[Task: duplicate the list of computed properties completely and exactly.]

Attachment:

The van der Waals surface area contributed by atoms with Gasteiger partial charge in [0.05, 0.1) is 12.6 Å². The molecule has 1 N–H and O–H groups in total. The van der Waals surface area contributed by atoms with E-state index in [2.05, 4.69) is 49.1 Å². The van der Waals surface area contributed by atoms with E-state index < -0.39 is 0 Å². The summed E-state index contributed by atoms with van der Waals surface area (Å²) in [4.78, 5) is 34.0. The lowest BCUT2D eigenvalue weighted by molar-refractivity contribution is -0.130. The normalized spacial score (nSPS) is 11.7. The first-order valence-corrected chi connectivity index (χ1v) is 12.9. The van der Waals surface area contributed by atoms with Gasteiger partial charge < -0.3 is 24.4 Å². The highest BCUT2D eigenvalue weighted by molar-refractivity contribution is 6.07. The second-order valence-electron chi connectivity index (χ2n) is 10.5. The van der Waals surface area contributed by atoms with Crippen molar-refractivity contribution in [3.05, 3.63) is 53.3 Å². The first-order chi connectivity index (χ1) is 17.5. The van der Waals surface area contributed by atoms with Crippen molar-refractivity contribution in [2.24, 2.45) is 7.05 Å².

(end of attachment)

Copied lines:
The van der Waals surface area contributed by atoms with Gasteiger partial charge in [0.05, 0.1) is 12.6 Å². The molecule has 1 N–H and O–H groups in total. The van der Waals surface area contributed by atoms with E-state index in [2.05, 4.69) is 49.1 Å². The van der Waals surface area contributed by atoms with E-state index < -0.39 is 0 Å². The summed E-state index contributed by atoms with van der Waals surface area (Å²) in [4.78, 5) is 34.0. The lowest BCUT2D eigenvalue weighted by molar-refractivity contribution is -0.130. The normalized spacial score (nSPS) is 11.7. The first-order valence-corrected chi connectivity index (χ1v) is 12.9. The van der Waals surface area contributed by atoms with Gasteiger partial charge < -0.3 is 24.4 Å². The highest BCUT2D eigenvalue weighted by molar-refractivity contribution is 6.07. The second-order valence-electron chi connectivity index (χ2n) is 10.5. The van der Waals surface area contributed by atoms with Crippen molar-refractivity contribution in [3.05, 3.63) is 53.3 Å². The first-order chi connectivity index (χ1) is 17.5. The van der Waals surface area contributed by atoms with Crippen molar-refractivity contribution in [2.24, 2.45) is 7.05 Å².